Aerial view of toxic algae flower floating in a canal Friday July 14, 2018 in Cape Coral, Florida.
FGCU research released Friday shows airborne cyanobacteria toxins can travel more than a mile inland, raising issues of health impact on those exposed to the region's recent massive blue-green algae bloom last year.
Air samples found two blue-green algae toxins – microcystin and BAMA – at the university's Buckingham complex, said lead scientist Mike Parsons, professor of marine biology. Both have been linked by some scientists to serious health problems, including liver cancer and neurodegenerative diseases such as Parkinson's.
Scientists used a device to model how deep algae toxin particles could penetrate human lungs (Photo: Special to The News-Press)
The facilities have previously found them at a Cape Coral canal front home and at the University's Vester Field Station in Bonita Springs, in particle sizes that can penetrate deeply into human lungs. The initial studies were performed in September and October, as last year's virulent flower was declining. Ideally, they have started earlier, Parsons said, but it took time to find partners and funding.
More research is needed to understand the consequences. "We need to be careful because we're talking about liver toxins, neurodegenerative toxins, so we need to treat this in a serious way," Parsons said. "It deserves further study. Right now, it doesn't seem to be high enough to be a problem, but we're not 100 percent safe."
More: Algae toxins are airborne and can reach deep into the lungs, show FGCU studies  The pilot study, a collaboration effort between FGCU and Yale with help from the National Oceanic and Atmospheric Administration, initially sampled air in Cape Coral, where there was a thick flowering and in Bonita Springs where there was no. Nevertheless, the toxins occurred in both places.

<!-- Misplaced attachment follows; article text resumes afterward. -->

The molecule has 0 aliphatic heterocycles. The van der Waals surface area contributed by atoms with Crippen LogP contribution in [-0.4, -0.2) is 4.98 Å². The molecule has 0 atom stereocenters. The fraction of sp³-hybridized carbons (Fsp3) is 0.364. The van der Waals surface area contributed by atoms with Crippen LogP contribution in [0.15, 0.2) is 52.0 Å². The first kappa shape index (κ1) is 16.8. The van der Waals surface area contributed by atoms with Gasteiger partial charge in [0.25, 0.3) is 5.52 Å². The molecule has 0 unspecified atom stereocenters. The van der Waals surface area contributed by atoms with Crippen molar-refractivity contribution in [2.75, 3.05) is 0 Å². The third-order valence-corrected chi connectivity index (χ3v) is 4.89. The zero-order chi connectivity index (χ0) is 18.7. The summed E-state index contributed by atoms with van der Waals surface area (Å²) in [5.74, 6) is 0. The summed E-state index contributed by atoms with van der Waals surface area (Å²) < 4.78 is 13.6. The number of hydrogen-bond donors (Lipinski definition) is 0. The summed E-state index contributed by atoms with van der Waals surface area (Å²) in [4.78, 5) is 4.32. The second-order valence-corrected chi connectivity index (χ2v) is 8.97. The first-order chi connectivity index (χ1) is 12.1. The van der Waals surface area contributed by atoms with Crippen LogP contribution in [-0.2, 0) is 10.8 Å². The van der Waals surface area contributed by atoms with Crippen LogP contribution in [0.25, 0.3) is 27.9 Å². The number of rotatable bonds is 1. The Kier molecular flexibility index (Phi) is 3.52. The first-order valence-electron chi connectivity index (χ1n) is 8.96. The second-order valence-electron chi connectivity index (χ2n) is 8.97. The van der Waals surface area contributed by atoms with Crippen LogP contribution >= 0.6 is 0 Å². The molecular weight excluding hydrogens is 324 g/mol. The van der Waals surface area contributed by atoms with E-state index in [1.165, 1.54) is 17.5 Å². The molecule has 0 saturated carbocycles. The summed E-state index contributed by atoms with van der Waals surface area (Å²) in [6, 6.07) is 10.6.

"So it made us scratch our heads a little," Parsons said. "The next step was to see if we could get away from any water source of toxins … to go as far as we could – away from any significant body of water."
In Buckingham, "we were at least a mile away from any detention ponds and three miles from Caloosahatchee", but within 28 days the units still took the toxins up.
"It probably shows that there are naturally occurring background levels of toxin in the air," Parsons said, "whatever is naturally occurring sources."
The next step? Examine the air in several places, several times when flowers reappear.
"We must pursue funding to intensify our sampling and analysis," Parsons said. "And we need to blend this with epidemiological studies in the future to see what this exposure represents in terms of human health risks."
He plans to meet with researchers from Florida Atlantic University who have tested humans for algal toxins, as well as the Florida Department of Environmental Protection and Cape Coral in the coming weeks to talk about collaboration.
However, Parsons calls for continued caution. "As with red water, microcystis is still out there. There are still flowers in the river. It is still in the lake, so it did not go away. It is there. Do not have an out-of-sight-out-of-mind attitude . "
More: FGCU studies find several algal toxins in air samplers – toxins some scientists link to mortal brain disease